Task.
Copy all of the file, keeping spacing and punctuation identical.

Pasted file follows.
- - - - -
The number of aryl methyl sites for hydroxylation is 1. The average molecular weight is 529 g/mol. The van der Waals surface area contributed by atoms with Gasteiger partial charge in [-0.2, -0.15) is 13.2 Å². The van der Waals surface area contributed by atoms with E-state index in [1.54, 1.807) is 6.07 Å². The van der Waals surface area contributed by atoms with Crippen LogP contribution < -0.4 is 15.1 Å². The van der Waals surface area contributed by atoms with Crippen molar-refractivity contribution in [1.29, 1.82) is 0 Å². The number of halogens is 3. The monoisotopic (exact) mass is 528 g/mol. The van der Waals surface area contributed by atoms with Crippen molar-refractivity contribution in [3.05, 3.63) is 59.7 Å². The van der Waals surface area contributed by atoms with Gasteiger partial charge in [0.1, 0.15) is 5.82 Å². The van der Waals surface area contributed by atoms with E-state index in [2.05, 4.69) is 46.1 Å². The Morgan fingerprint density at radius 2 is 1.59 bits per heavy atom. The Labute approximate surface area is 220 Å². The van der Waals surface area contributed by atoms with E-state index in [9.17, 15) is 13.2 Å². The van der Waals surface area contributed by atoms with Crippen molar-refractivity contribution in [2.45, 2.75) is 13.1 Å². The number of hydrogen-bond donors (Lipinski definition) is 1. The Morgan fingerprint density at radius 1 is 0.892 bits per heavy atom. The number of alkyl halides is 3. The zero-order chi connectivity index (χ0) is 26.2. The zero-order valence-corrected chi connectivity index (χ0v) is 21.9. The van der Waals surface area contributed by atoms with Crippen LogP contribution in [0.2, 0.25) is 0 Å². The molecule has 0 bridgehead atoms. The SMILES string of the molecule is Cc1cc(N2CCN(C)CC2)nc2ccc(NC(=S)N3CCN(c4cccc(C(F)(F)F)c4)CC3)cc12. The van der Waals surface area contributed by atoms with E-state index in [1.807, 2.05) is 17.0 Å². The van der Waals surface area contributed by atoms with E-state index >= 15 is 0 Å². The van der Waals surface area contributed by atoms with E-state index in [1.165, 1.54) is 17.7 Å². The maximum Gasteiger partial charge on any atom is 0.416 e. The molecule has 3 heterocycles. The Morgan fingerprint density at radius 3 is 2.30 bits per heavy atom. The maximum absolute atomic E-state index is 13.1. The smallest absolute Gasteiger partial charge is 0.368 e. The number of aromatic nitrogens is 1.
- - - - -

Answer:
The number of aryl methyl sites for hydroxylation is 1. The average molecular weight is 529 g/mol. The van der Waals surface area contributed by atoms with Gasteiger partial charge in [-0.2, -0.15) is 13.2 Å². The van der Waals surface area contributed by atoms with E-state index in [1.54, 1.807) is 6.07 Å². The van der Waals surface area contributed by atoms with Crippen LogP contribution < -0.4 is 15.1 Å². The van der Waals surface area contributed by atoms with Crippen molar-refractivity contribution in [1.29, 1.82) is 0 Å². The number of halogens is 3. The monoisotopic (exact) mass is 528 g/mol. The van der Waals surface area contributed by atoms with Crippen molar-refractivity contribution in [3.05, 3.63) is 59.7 Å². The van der Waals surface area contributed by atoms with Gasteiger partial charge in [0.1, 0.15) is 5.82 Å². The van der Waals surface area contributed by atoms with E-state index in [2.05, 4.69) is 46.1 Å². The Morgan fingerprint density at radius 2 is 1.59 bits per heavy atom. The Labute approximate surface area is 220 Å². The van der Waals surface area contributed by atoms with E-state index in [9.17, 15) is 13.2 Å². The van der Waals surface area contributed by atoms with Crippen molar-refractivity contribution in [2.45, 2.75) is 13.1 Å². The number of hydrogen-bond donors (Lipinski definition) is 1. The Morgan fingerprint density at radius 1 is 0.892 bits per heavy atom. The number of alkyl halides is 3. The zero-order chi connectivity index (χ0) is 26.2. The zero-order valence-corrected chi connectivity index (χ0v) is 21.9. The van der Waals surface area contributed by atoms with Crippen LogP contribution in [0.2, 0.25) is 0 Å². The molecule has 0 bridgehead atoms. The SMILES string of the molecule is Cc1cc(N2CCN(C)CC2)nc2ccc(NC(=S)N3CCN(c4cccc(C(F)(F)F)c4)CC3)cc12. The van der Waals surface area contributed by atoms with E-state index in [1.807, 2.05) is 17.0 Å². The van der Waals surface area contributed by atoms with E-state index >= 15 is 0 Å². The van der Waals surface area contributed by atoms with E-state index in [1.165, 1.54) is 17.7 Å². The maximum Gasteiger partial charge on any atom is 0.416 e. The molecule has 3 heterocycles. The Morgan fingerprint density at radius 3 is 2.30 bits per heavy atom. The maximum absolute atomic E-state index is 13.1. The smallest absolute Gasteiger partial charge is 0.368 e. The number of aromatic nitrogens is 1.